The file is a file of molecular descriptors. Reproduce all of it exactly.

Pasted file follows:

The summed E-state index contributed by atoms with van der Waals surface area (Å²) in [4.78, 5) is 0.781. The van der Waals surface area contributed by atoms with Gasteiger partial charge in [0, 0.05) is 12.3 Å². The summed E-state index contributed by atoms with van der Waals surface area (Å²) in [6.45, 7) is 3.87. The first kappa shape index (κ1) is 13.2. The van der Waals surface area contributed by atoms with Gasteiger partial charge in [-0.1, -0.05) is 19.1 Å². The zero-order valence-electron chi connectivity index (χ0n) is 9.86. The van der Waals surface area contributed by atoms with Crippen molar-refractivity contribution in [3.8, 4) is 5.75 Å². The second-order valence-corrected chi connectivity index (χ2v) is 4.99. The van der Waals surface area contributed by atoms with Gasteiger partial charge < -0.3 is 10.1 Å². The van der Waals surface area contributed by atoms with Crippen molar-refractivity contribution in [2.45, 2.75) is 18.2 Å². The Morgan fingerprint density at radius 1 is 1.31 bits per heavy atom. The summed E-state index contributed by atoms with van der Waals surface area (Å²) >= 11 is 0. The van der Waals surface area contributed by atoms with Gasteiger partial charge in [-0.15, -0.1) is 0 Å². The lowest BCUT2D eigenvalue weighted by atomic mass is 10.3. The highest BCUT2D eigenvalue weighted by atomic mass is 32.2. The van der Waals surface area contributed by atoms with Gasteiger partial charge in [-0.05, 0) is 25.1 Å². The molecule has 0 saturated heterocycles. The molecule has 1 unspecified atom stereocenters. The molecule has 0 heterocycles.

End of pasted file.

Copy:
The summed E-state index contributed by atoms with van der Waals surface area (Å²) in [4.78, 5) is 0.781. The van der Waals surface area contributed by atoms with Gasteiger partial charge in [0, 0.05) is 12.3 Å². The summed E-state index contributed by atoms with van der Waals surface area (Å²) in [6.45, 7) is 3.87. The first kappa shape index (κ1) is 13.2. The van der Waals surface area contributed by atoms with Gasteiger partial charge in [-0.1, -0.05) is 19.1 Å². The zero-order valence-electron chi connectivity index (χ0n) is 9.86. The van der Waals surface area contributed by atoms with Crippen molar-refractivity contribution in [3.8, 4) is 5.75 Å². The second-order valence-corrected chi connectivity index (χ2v) is 4.99. The van der Waals surface area contributed by atoms with Gasteiger partial charge < -0.3 is 10.1 Å². The van der Waals surface area contributed by atoms with Crippen molar-refractivity contribution in [2.45, 2.75) is 18.2 Å². The Morgan fingerprint density at radius 1 is 1.31 bits per heavy atom. The summed E-state index contributed by atoms with van der Waals surface area (Å²) >= 11 is 0. The van der Waals surface area contributed by atoms with Gasteiger partial charge in [-0.15, -0.1) is 0 Å². The lowest BCUT2D eigenvalue weighted by atomic mass is 10.3. The highest BCUT2D eigenvalue weighted by atomic mass is 32.2. The van der Waals surface area contributed by atoms with Gasteiger partial charge in [-0.05, 0) is 25.1 Å². The molecule has 0 saturated heterocycles. The molecule has 1 unspecified atom stereocenters. The molecule has 0 heterocycles.